Evergreen GaveKal: Future Bull by John Mauldin, Mauldin Economics
In a conversation this morning, I remarked how rapidly things change. It was less than 20 years ago that cutting-edge tech for listening to music was the cassette tape. We blew right past CDs, and now we all consume music from the cloud on our phones. Boom. Almost overnight.
A lot has changed about the global economy and politics, too. Things that were unthinkable only 10 years ago now seem to be reality. What changes, I wonder, will we be writing about a few years from now that will seem obvious with the advantage of hindsight?
In today’s Outside the Box, my good friend David Hay of Evergreen Capital sends us a letter written from the perspective of a few years in the future. I find myself wishing that some of the more hopeful events he foresees will come true, and my optimistic self actually sees a way through to such an outcome. In that future, I will join David as a bull. But the path that he proposes to take to that more optimistic future is not one that most investors will enjoy, so on the whole it’s a very sobering letter and one that should make all of us think.
I’m back from San Antonio, where I spent four enjoyable days with my friends and participants at the Casey Research Summit. I tried to attend as many of the conference sessions as I could, and I intend to get the “tapes” for some of the ones I missed.
I did a lot of video interviews while in San Antonio, too. And finished up a major documentary. Mauldin Economics will be making all of these available very soon. It’s hard to recommend one interview over another, but Lacy Hunt is just so smart.
And with no further remarks let’s turn it over to David Hay and think about how the next few years will play out. Have a great week.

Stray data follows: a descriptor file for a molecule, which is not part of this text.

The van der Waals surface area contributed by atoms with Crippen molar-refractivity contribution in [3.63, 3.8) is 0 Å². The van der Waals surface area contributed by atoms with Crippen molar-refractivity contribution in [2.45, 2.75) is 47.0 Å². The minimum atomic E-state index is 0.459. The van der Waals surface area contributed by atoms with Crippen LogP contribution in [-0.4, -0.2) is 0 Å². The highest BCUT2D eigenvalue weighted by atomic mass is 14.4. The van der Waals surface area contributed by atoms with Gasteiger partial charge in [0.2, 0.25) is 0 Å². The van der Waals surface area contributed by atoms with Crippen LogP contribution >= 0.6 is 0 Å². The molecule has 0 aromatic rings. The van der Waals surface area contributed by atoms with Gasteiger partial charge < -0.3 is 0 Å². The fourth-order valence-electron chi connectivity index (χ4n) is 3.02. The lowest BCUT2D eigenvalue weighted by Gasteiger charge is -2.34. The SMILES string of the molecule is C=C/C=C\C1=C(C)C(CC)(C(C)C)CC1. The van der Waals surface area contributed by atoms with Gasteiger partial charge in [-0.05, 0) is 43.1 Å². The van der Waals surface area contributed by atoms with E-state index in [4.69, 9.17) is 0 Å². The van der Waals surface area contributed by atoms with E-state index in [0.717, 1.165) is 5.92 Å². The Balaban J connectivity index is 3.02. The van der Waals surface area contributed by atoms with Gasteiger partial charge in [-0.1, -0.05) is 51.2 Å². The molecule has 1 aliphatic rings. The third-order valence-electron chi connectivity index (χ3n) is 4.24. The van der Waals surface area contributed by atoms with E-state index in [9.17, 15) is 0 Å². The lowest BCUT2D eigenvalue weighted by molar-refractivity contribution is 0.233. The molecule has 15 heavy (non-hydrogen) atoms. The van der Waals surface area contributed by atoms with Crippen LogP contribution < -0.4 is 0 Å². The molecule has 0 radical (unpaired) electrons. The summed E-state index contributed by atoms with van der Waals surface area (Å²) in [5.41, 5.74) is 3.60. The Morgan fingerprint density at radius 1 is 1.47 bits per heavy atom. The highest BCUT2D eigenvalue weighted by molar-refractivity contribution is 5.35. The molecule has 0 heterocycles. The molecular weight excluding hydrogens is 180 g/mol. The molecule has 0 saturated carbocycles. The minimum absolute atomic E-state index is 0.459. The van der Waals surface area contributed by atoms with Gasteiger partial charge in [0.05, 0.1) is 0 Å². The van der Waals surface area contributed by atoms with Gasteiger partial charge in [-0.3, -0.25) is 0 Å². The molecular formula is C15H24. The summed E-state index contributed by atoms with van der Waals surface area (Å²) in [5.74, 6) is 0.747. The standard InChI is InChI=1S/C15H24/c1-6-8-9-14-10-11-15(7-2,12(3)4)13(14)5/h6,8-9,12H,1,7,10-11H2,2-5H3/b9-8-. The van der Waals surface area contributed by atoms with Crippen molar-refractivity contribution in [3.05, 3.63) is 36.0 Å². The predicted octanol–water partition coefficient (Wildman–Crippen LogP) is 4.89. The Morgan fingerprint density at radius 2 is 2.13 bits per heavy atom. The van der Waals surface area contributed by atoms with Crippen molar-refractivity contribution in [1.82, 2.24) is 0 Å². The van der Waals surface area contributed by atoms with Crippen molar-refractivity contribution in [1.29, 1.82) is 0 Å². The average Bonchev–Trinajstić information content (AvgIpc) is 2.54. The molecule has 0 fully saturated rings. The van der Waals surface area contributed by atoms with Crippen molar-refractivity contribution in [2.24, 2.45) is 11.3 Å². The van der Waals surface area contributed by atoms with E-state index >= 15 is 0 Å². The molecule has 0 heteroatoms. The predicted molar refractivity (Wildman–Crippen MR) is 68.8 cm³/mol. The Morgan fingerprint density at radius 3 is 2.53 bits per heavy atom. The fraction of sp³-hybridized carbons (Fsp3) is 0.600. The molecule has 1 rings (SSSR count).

Your wishing his crystal ball was clearer analyst,
John Mauldin, Editor
Outside the Box
By David Hay
“Money amplifies our tendency to overreact, to swing from exuberance when things are going well to deep depression when they go wrong.”
– Economist and historian Niall Ferguson
Future bull. Let me admit up front that this EVA has been rolling around in my mind for quite awhile. Its genesis may be directly related to the fact that I’ve been desperately yearning to write a bullish EVA – besides on Canadian REITs or income securities that get trounced by the Fed’s utterances. In other words, I want to return to my normal posture of being bullish on the US stock market.
It wasn’t long ago, like in 2011, that clients were chastising me for believing in what I formerly referred to as “the coiled spring effect.” By this I meant that corporate earnings had been rising for over a decade, and yet, stock prices were much lower than they there were in 1999. Consequently, price/earnings ratios were compressed down to low levels, though certainly not to true bear market troughs. My belief was that stocks were poised for an upside explosion once the inhibiting factors, primarily extreme pessimism on the direction of the country, were removed. I even remember one long-time client dismissing my “Buy America” argument on the grounds that in my profession I had to be bullish (regular EVA readers know that is definitely not the case!).